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LEGAL MATTERS: Are You Entitled To Overtime? You Might Be

Wednesday, February 06, 2013

 

Are you entitled to overtime? You may be, and don't realize it. See what your rights are under the law.

Salaried employee? Management? Supervisor? You may still be entitled to overtime pay because federal and state law, not the title your boss gives you, determine who gets overtime and who does not.

The Law

With certain limited exceptions, the federal Fair Labor Standards Act states employees who work more than 40 hours in a week must be paid for those extra hours at a rate not less than time and one-half their regular rate. They have to be paid in money, not with ‘comp time.’ However, if an employer can prove that an employee fits into one of the limited exemptions spelled out in the Act, or similar state laws, that employee is not entitled to overtime. The burden is on the employer to prove the employee is exempt.

The Exceptions

The Act became law in 1938 but certain industries have convinced Congress to exempt them from its various provisions. It is therefore littered with odd-ball exemptions – including one for some auto parts clerks and one for some radio announcers - that makes it impossible to say everyone is entitled to overtime.

The odd-ball exemptions aside, determining who is exempt from the Act’s overtime requirements must be done on a case-by-case basis. (So two people can hold the same title but only one might be exempt.) For employees to be exempt, their employer must generally prove the employees:

1. Earn at least $455 per week.

2. Are paid on a salary basis. That means they get paid the same every week they do any work no matter how many hours they actually put in during that week. Their wages cannot be reduced if they cut out early to go to a doctor’s appointment, or a child’s soccer game, or even if the business is closed because of bad weather. It also means their wages cannot be reduced based on how well they did their job that week.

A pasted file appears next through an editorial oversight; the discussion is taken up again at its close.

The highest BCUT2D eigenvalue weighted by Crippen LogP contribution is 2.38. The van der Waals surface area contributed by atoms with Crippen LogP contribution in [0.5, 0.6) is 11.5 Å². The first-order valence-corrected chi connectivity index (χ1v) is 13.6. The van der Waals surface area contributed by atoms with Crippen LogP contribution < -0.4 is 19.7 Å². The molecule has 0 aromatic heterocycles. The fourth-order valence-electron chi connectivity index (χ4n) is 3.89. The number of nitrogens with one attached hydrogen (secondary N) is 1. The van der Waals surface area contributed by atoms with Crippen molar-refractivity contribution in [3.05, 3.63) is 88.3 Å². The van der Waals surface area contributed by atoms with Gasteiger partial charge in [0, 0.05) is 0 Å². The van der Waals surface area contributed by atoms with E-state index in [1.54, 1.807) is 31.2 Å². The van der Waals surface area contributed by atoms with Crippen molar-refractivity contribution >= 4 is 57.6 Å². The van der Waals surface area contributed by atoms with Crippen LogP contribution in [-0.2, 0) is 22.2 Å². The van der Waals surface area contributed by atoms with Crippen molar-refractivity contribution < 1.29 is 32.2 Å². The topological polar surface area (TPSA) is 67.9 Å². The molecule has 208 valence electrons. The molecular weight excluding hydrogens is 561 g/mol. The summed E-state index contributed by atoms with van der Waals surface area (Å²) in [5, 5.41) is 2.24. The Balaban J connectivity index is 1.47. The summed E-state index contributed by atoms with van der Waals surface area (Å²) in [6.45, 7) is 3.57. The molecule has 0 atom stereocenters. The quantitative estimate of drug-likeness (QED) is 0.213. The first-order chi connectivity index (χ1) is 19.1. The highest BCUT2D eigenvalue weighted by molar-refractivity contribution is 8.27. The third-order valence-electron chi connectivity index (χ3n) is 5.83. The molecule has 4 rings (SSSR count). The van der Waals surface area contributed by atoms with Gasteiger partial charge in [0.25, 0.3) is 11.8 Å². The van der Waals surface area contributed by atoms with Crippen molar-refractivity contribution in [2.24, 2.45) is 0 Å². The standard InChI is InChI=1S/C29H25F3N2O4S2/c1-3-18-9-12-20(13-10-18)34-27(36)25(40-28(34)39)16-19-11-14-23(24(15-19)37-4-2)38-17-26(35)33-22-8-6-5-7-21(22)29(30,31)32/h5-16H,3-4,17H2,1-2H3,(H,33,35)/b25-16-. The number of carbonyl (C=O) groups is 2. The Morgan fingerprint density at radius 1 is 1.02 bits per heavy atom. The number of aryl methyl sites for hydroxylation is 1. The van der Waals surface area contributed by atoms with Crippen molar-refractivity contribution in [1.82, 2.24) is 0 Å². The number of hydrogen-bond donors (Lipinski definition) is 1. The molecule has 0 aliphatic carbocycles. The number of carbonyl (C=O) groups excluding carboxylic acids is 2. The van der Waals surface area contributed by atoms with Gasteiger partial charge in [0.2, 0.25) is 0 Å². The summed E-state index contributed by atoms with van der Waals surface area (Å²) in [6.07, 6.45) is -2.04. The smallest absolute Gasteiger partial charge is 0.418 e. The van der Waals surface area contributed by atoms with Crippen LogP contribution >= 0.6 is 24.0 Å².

3. Pass the Duties Test meaning they perform certain executive, administrative, professional, outside sales, or computer professional tasks specified in the Act.

If the employer cannot prove all three things, and the employees earn less than $100,000 per year, the employees are usually entitled to overtime.

The Duties Test

It is almost impossible for blue collar workers to pass the Duties Test. On the other hand, professors, professionally licensed engineers, certified public accountants, doctors and lawyers rarely flunk the exam because they are deemed professionals. Most legal fights involve people who fall between the two extremes into the executive and administrative categories.

To be exempt executives, the employees’ primary duty must be managing a business or department, they must supervise at least two people, and they must have authority over hiring, firing, and promoting people. Most shift managers, assistant managers and supervisors don’t have that kind of authority and they therefore will flunk the Duties Test and be entitled to overtime pay.

To be exempt administrators, the employees cannot be doing manual labor and their primary duty must include exercising “discretion and independent judgment with respect to matters of significance.” That means secretaries and administrative assistants will not pass and they must be paid overtime. Similarly, people who order office supplies and make other minor decisions for the business will not be exempt.

There are reams of regulations and court decisions dealing with the Duties Test so you may need an attorney to help determine whether you are exempt.

Your Rights

As an employee, you can sue and recover double the amount of overtime pay your company cheated you out of in the prior two or three years. On top of that, your company will have to pay your legal fees if you win in court. If you do not want to sue, you can also file a complaint with the Department of Labor but it rarely gets involved in individual cases.

If you own a business and want to make sure you are complying with the law, you can check the Department of Labor’s on-line eLaw Advisor. Then check with your state department of labor because state laws are sometimes stricter than the FLSA.   

John Longo is a consumer rights attorney practicing law in Rhode Island and Massachusetts. He represents consumers who have disputes with businesses, employees cheated out of their wages or overtime, car buyers stuck with Lemons, and people in need of bankruptcy protection. He is a member of the National Association of Consumer Advocates, the National Association of Consumer Bankruptcy Attorneys, and the Rhode Island Association for Justice.

 

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